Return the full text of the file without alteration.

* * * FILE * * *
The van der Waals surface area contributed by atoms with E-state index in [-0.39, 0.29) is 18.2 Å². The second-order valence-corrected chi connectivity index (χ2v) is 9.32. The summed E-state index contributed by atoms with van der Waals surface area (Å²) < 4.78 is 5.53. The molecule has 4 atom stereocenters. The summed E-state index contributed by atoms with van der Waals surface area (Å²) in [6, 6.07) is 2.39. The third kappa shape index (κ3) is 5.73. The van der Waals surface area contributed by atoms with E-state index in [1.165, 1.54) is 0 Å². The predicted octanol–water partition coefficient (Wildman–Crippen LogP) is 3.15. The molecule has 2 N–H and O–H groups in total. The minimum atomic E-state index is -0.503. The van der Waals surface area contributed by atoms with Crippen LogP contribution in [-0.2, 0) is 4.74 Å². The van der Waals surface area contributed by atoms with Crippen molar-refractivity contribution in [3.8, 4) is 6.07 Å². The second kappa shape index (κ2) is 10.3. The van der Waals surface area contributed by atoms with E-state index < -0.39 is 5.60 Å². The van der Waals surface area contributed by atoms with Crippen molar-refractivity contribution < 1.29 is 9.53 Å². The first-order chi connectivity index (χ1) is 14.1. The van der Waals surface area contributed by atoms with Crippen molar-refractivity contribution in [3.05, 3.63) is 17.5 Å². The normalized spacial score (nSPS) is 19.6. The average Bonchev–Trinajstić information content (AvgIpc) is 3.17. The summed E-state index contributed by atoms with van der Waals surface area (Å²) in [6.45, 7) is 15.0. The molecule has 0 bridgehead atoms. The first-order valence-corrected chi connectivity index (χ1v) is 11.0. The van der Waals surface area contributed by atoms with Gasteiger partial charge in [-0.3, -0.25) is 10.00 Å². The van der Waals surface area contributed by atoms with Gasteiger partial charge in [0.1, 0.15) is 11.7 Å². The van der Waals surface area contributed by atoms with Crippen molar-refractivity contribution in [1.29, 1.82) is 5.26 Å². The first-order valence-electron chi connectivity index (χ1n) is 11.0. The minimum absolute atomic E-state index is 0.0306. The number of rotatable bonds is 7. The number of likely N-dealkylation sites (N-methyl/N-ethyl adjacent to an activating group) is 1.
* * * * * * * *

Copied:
The van der Waals surface area contributed by atoms with E-state index in [-0.39, 0.29) is 18.2 Å². The second-order valence-corrected chi connectivity index (χ2v) is 9.32. The summed E-state index contributed by atoms with van der Waals surface area (Å²) < 4.78 is 5.53. The molecule has 4 atom stereocenters. The summed E-state index contributed by atoms with van der Waals surface area (Å²) in [6, 6.07) is 2.39. The third kappa shape index (κ3) is 5.73. The van der Waals surface area contributed by atoms with E-state index in [1.165, 1.54) is 0 Å². The predicted octanol–water partition coefficient (Wildman–Crippen LogP) is 3.15. The molecule has 2 N–H and O–H groups in total. The minimum atomic E-state index is -0.503. The van der Waals surface area contributed by atoms with Crippen LogP contribution in [-0.2, 0) is 4.74 Å². The van der Waals surface area contributed by atoms with Crippen molar-refractivity contribution in [3.8, 4) is 6.07 Å². The second kappa shape index (κ2) is 10.3. The van der Waals surface area contributed by atoms with E-state index < -0.39 is 5.60 Å². The van der Waals surface area contributed by atoms with Crippen molar-refractivity contribution < 1.29 is 9.53 Å². The first-order chi connectivity index (χ1) is 14.1. The van der Waals surface area contributed by atoms with Crippen molar-refractivity contribution in [3.05, 3.63) is 17.5 Å². The normalized spacial score (nSPS) is 19.6. The average Bonchev–Trinajstić information content (AvgIpc) is 3.17. The summed E-state index contributed by atoms with van der Waals surface area (Å²) in [6.45, 7) is 15.0. The molecule has 0 bridgehead atoms. The first-order valence-corrected chi connectivity index (χ1v) is 11.0. The van der Waals surface area contributed by atoms with Gasteiger partial charge in [-0.3, -0.25) is 10.00 Å². The van der Waals surface area contributed by atoms with Gasteiger partial charge in [0.1, 0.15) is 11.7 Å². The van der Waals surface area contributed by atoms with Crippen molar-refractivity contribution in [1.29, 1.82) is 5.26 Å². The first-order valence-electron chi connectivity index (χ1n) is 11.0. The minimum absolute atomic E-state index is 0.0306. The number of rotatable bonds is 7. The number of likely N-dealkylation sites (N-methyl/N-ethyl adjacent to an activating group) is 1.